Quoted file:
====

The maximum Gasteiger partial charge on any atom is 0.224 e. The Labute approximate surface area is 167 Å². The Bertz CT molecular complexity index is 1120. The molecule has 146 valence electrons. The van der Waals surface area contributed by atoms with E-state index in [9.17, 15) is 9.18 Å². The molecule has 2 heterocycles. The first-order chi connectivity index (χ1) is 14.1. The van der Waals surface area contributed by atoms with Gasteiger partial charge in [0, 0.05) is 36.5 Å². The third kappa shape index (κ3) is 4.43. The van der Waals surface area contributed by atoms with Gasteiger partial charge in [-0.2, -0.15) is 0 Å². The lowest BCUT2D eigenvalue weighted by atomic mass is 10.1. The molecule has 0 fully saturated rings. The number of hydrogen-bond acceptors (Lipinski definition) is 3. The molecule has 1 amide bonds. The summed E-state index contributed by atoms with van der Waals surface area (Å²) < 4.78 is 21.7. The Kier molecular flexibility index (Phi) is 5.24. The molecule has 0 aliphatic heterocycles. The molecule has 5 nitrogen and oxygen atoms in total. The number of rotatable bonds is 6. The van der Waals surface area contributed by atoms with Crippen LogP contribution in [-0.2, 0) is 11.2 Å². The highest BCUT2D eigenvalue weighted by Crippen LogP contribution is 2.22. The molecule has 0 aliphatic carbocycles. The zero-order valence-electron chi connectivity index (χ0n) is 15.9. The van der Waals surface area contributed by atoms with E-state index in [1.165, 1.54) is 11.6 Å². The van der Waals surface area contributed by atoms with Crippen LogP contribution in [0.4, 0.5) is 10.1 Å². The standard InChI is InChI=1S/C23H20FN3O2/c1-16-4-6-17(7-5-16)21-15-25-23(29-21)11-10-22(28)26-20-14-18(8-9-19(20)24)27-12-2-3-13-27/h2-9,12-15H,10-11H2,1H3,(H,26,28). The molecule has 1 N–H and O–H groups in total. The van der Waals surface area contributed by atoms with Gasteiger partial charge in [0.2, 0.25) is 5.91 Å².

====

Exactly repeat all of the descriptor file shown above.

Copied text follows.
The maximum Gasteiger partial charge on any atom is 0.224 e. The Labute approximate surface area is 167 Å². The Bertz CT molecular complexity index is 1120. The molecule has 146 valence electrons. The van der Waals surface area contributed by atoms with E-state index in [9.17, 15) is 9.18 Å². The molecule has 2 heterocycles. The first-order chi connectivity index (χ1) is 14.1. The van der Waals surface area contributed by atoms with Gasteiger partial charge in [0, 0.05) is 36.5 Å². The third kappa shape index (κ3) is 4.43. The van der Waals surface area contributed by atoms with Gasteiger partial charge in [-0.2, -0.15) is 0 Å². The lowest BCUT2D eigenvalue weighted by atomic mass is 10.1. The molecule has 0 fully saturated rings. The number of hydrogen-bond acceptors (Lipinski definition) is 3. The molecule has 1 amide bonds. The summed E-state index contributed by atoms with van der Waals surface area (Å²) < 4.78 is 21.7. The Kier molecular flexibility index (Phi) is 5.24. The molecule has 0 aliphatic heterocycles. The molecule has 5 nitrogen and oxygen atoms in total. The number of rotatable bonds is 6. The van der Waals surface area contributed by atoms with Crippen LogP contribution in [-0.2, 0) is 11.2 Å². The highest BCUT2D eigenvalue weighted by Crippen LogP contribution is 2.22. The molecule has 0 aliphatic carbocycles. The zero-order valence-electron chi connectivity index (χ0n) is 15.9. The van der Waals surface area contributed by atoms with E-state index in [1.165, 1.54) is 11.6 Å². The van der Waals surface area contributed by atoms with Crippen LogP contribution in [0.4, 0.5) is 10.1 Å². The standard InChI is InChI=1S/C23H20FN3O2/c1-16-4-6-17(7-5-16)21-15-25-23(29-21)11-10-22(28)26-20-14-18(8-9-19(20)24)27-12-2-3-13-27/h2-9,12-15H,10-11H2,1H3,(H,26,28). The molecule has 1 N–H and O–H groups in total. The van der Waals surface area contributed by atoms with Gasteiger partial charge in [0.2, 0.25) is 5.91 Å².